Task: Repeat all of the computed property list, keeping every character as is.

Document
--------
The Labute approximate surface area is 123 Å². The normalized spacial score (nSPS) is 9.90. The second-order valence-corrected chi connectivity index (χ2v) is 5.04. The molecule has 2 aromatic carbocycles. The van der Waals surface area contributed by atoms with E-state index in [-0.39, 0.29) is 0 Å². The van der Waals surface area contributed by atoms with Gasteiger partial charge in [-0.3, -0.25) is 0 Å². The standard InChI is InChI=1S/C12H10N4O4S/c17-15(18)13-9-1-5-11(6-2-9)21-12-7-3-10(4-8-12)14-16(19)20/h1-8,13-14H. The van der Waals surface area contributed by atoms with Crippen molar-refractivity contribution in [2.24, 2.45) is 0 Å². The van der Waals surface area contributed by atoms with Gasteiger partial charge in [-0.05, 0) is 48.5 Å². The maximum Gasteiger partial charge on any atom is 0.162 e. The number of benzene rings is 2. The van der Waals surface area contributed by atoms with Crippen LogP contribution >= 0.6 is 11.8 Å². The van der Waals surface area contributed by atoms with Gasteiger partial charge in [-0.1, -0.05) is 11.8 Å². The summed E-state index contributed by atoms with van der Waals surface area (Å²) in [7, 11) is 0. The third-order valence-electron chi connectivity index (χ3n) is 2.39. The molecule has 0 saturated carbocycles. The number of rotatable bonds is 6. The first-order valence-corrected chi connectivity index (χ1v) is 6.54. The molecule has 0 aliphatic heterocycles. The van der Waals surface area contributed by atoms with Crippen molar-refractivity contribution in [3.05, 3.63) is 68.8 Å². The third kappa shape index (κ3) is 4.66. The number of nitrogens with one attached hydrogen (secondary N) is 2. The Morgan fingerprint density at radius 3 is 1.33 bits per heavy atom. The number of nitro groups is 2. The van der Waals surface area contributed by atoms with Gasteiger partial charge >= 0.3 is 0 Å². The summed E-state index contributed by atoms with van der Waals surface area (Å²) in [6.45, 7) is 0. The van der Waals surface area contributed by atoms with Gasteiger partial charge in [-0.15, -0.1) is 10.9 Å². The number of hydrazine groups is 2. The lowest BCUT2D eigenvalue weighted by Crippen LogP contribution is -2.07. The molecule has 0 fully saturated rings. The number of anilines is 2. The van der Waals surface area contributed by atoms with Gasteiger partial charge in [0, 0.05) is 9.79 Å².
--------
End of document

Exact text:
The Labute approximate surface area is 123 Å². The normalized spacial score (nSPS) is 9.90. The second-order valence-corrected chi connectivity index (χ2v) is 5.04. The molecule has 2 aromatic carbocycles. The van der Waals surface area contributed by atoms with E-state index in [-0.39, 0.29) is 0 Å². The van der Waals surface area contributed by atoms with Gasteiger partial charge in [-0.3, -0.25) is 0 Å². The standard InChI is InChI=1S/C12H10N4O4S/c17-15(18)13-9-1-5-11(6-2-9)21-12-7-3-10(4-8-12)14-16(19)20/h1-8,13-14H. The van der Waals surface area contributed by atoms with Crippen molar-refractivity contribution in [2.24, 2.45) is 0 Å². The van der Waals surface area contributed by atoms with Gasteiger partial charge in [-0.05, 0) is 48.5 Å². The maximum Gasteiger partial charge on any atom is 0.162 e. The number of benzene rings is 2. The van der Waals surface area contributed by atoms with Crippen LogP contribution >= 0.6 is 11.8 Å². The van der Waals surface area contributed by atoms with Gasteiger partial charge in [-0.1, -0.05) is 11.8 Å². The summed E-state index contributed by atoms with van der Waals surface area (Å²) in [7, 11) is 0. The third-order valence-electron chi connectivity index (χ3n) is 2.39. The molecule has 0 saturated carbocycles. The number of rotatable bonds is 6. The first-order valence-corrected chi connectivity index (χ1v) is 6.54. The molecule has 0 aliphatic heterocycles. The van der Waals surface area contributed by atoms with Crippen molar-refractivity contribution in [3.05, 3.63) is 68.8 Å². The third kappa shape index (κ3) is 4.66. The number of nitrogens with one attached hydrogen (secondary N) is 2. The Morgan fingerprint density at radius 3 is 1.33 bits per heavy atom. The number of nitro groups is 2. The van der Waals surface area contributed by atoms with Gasteiger partial charge >= 0.3 is 0 Å². The summed E-state index contributed by atoms with van der Waals surface area (Å²) in [6.45, 7) is 0. The van der Waals surface area contributed by atoms with Gasteiger partial charge in [-0.15, -0.1) is 10.9 Å². The number of hydrazine groups is 2. The lowest BCUT2D eigenvalue weighted by Crippen LogP contribution is -2.07. The molecule has 0 fully saturated rings. The number of anilines is 2. The van der Waals surface area contributed by atoms with Gasteiger partial charge in [0, 0.05) is 9.79 Å².